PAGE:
Amazon Fire TV 4-Series initial review: Amazon

Amazon’s own brand Fire TV models are spreading their wings, escaping the US and Canada where they were first launched and expanding to the UK and Germany. The 4-Series is Amazon’s best-selling model, offering an integrated Fire TV experience for a super-connected smart TV experience out of the box.

We spent some time with the Fire TV 4-Series at its European launch in London.

Amazon Fire TV 4 Series-1
Amazon Fire TV 4-Series

First impressions

The Fire TV 4-Series comes in a range of attractive sizes with attractive prices. It’s not the most technically adept display, but it offers great connectivity and plenty of smart features so you can quickly and easily stream your favourite content.


  • Good value for money
  • Fire TV user interface


  • Build a little cheap
  • No Dolby Vision

Design and build

  • 43, 50, 55in sizes
  • 3x HDMI 2.0, 1x HDMI eARC 2.1

The Fire TV 4-Series doesn’t quite stretch to the premium build of the Omni Series with its metallic finish, instead opting for a black finish. There’s a slightly plasticky look to things, but considering the low prices for these TVs, it’s typical for this segment of the market.


The stand comes in the form of two feet at either end of the screen, but we suspect that many these days will wall-mount this TV instead for a more seamless finish. With that in mind the connections are well on the back of the TV, so you won’t have visible cables hanging out the side.

In terms of that connectivity, there are three HDMI 2.0 and one HDMI 2.1 with eARC which will allow for connection to audio devices such as a soundbar. There’s optical and Ethernet connections too, although Wi-Fi is also available to connect to your home network.


It’s not the thinnest of TVs, but it suits the price point, while there’s a range of sizes that will be popular: many will opt for 55-inch as a main TV, but the 43 and 55-inch models will suit smaller rooms.

We’ve not had the chance to experience the speaker performance on this TV.

Display quality and performance

  • 4K LED
  • HDR10, HLG

The Fire TV 4-Series is a 4K TV, but it’s noticeably less punchy than the Omni QLED TV that Amazon offers as its flagship. Indeed, the 4-Series has a peak brightness of 300 nit, which isn’t hugely bright, but again, that’s not so uncommon for a TV at this price.


While the LED panel will provide the 4K resolution so there’s plenty of detail, it also supports HDR10 and HLG – hybrid log gamma – so it will be able to deliver a little more punch when handling decent content. That should make the colours more impactful, but it lacks Dolby Vision compatibility, something that the higher-positioned Omni does.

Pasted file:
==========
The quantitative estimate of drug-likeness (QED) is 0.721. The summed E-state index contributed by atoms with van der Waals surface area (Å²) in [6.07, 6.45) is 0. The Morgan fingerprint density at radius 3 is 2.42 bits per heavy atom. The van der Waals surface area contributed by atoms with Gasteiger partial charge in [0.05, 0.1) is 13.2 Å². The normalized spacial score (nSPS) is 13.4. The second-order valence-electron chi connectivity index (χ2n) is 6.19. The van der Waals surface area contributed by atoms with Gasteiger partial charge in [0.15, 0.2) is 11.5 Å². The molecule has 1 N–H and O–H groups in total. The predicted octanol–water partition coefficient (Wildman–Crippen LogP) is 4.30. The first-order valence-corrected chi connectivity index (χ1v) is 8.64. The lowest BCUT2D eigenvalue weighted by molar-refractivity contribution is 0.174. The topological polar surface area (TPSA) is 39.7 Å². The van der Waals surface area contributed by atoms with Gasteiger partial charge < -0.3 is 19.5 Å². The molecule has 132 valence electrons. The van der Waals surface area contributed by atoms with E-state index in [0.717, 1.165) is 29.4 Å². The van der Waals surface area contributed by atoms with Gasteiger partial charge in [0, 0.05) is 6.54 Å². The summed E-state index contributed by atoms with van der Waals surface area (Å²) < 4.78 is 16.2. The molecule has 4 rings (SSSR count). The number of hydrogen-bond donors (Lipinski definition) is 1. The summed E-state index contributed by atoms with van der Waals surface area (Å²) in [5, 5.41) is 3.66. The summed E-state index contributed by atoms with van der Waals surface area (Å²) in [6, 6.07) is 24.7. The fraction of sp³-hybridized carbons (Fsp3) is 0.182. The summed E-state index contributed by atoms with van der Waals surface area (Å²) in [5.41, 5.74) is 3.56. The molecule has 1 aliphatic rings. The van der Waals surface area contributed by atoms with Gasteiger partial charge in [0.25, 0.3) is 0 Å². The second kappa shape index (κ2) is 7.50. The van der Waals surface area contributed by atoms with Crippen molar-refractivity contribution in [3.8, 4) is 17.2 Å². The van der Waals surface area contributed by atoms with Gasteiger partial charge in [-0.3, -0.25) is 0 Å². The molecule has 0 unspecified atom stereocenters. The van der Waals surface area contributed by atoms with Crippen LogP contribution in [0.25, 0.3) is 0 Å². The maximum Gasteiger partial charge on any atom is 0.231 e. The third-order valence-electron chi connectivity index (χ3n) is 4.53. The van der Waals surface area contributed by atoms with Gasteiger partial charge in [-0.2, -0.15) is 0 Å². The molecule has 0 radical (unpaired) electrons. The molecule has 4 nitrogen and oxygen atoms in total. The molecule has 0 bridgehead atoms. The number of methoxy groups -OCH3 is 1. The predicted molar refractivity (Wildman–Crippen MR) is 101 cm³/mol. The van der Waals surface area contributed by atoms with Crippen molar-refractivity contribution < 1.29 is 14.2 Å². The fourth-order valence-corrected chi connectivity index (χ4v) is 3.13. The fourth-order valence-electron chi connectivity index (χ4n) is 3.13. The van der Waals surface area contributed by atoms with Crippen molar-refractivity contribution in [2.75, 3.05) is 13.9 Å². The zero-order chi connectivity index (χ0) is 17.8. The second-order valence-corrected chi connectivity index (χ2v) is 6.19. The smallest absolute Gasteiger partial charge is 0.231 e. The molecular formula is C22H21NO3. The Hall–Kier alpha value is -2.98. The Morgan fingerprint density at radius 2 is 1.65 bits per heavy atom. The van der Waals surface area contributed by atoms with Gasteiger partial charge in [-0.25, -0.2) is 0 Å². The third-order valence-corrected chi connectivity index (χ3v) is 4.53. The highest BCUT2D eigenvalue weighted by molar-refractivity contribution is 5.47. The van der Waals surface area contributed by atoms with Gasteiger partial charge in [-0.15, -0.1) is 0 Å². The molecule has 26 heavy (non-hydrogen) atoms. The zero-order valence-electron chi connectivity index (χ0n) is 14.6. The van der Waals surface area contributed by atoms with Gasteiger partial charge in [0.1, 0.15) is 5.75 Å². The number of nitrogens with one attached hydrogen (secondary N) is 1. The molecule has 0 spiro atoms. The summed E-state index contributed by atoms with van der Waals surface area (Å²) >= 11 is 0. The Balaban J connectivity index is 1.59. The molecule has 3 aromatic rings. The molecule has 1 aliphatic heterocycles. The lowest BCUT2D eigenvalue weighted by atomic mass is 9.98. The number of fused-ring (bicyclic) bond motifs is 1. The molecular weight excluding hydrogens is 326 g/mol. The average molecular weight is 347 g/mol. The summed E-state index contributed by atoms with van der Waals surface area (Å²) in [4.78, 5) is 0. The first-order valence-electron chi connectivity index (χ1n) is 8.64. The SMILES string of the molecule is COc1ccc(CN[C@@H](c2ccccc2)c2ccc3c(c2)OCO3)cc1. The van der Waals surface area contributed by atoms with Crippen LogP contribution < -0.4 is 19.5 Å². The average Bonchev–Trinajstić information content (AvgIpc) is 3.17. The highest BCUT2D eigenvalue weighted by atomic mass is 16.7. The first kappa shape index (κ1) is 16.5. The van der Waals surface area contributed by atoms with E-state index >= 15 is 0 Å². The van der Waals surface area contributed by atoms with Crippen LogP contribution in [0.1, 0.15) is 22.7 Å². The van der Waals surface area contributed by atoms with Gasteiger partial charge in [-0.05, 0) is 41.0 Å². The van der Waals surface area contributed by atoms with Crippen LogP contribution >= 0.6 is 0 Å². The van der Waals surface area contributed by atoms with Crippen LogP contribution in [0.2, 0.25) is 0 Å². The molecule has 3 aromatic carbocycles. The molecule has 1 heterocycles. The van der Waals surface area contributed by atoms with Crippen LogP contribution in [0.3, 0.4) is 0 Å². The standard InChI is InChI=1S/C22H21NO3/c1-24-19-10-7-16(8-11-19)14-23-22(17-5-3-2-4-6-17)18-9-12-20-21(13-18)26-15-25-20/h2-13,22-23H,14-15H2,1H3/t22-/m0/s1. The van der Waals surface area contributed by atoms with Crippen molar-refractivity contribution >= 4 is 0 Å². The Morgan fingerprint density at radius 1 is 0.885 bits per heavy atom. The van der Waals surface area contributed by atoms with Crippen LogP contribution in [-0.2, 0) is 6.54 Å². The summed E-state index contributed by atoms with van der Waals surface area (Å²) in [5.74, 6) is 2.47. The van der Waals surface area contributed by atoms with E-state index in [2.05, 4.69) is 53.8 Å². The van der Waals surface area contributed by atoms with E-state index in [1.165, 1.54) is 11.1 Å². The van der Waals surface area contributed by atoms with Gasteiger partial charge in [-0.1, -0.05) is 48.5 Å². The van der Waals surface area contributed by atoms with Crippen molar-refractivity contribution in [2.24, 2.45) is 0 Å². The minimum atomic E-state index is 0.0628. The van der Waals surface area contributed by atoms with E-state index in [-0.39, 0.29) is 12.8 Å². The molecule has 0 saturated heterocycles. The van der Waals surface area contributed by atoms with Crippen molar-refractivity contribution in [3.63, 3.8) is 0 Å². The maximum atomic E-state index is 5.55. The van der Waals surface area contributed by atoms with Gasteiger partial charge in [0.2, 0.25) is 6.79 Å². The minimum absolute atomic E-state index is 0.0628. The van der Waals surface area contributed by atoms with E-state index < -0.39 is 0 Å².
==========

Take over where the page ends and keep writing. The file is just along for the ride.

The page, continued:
During our time with the Fire TV 4-Series we didn’t get the chance to experience much content, so we can’t judge the performance of this display so far. We’ll be updating with a full review as soon as we’ve had the chance to give it a proper testing.

Content and services

  • Fire TV integrated
  • Freeview Play (UK)
  • Amazon Luna support

The big attraction to a TV like this is that Fire TV is integrated throughout it. There’s no need to plug in a separate dongle and you don’t have to fight with outdated apps like you might on a smart TV. Instead, you’re straight into Amazon’s TV user interface, giving you access to all the major streaming services. Fire TV is a hugely popular experience which many have encountered on Fire TV Sticks and extending it natively to the whole TV makes sense.


This is joined by a terrestrial tuner and in the UK where we saw the 4-Series this offers Freeview Play access. There’s no DVR access, so you can’t record any live programming, but you can go back through the EPG to programmes you’ve missed, press play and the respective streaming service will open so you can start watching that programme. It’s standard Freeview Play functionality, but it’s good that it’s in place.

Beyond those services, Amazon Luna has also launched in the UK and Germany, so the cloud gaming service is also offered on the 4-Series in all regions that it’s sold.

Alexa and that voice remote

  • Alexa Voice Remote
  • Alexa Skills

To control the Fire TV 4-Series, it ships with an Alexa Voice Remote. This isn’t the same as you’ll find on the top-level Fire TV Stick because it’s expanded to offer additional buttons, such as all the numbers to help you select channels. But it does feature an Alexa button, so you can search for content, with the TV returning all your watching options for the titles you ask for.


Alexa’s skills extend beyond just programming, because you can also get the Fire TV 4-Series to return information and the sort of results that you’d get from an Amazon Echo. There’s no handsfree option, however, unlike the Fire TV Omni QLED, which acts as a giant Echo.

But just being able to access Alexa’s skills through the Voice Remote means you’ll still be able to turn the lights on and off or adjust the heating, without the need for another Alexa device in the room.

Amazon Fire TV 4 Series-1
Amazon Fire TV 4-Series

First impressions

We didn’t have long with the Fire TV 4-Series so we haven’t had the chance to fully assess its performance, but we’ll update with a full review as soon as we have the chance. Having used the Fire TV Stick for many years, the appeal of a dedicated TV with integrated Fire TV services has immediate appeal.

There are some downsides to this TV: the brightness might not be up there with the best and you don’t get complete support for formats like Dolby Vision – but at this price, that’s not uncommon. The Amazon Fire TV 4-Series is currently available pre-order with deliveries from 12 April; there’s an introductory discount that could save you up to £170 on the 55-inch model.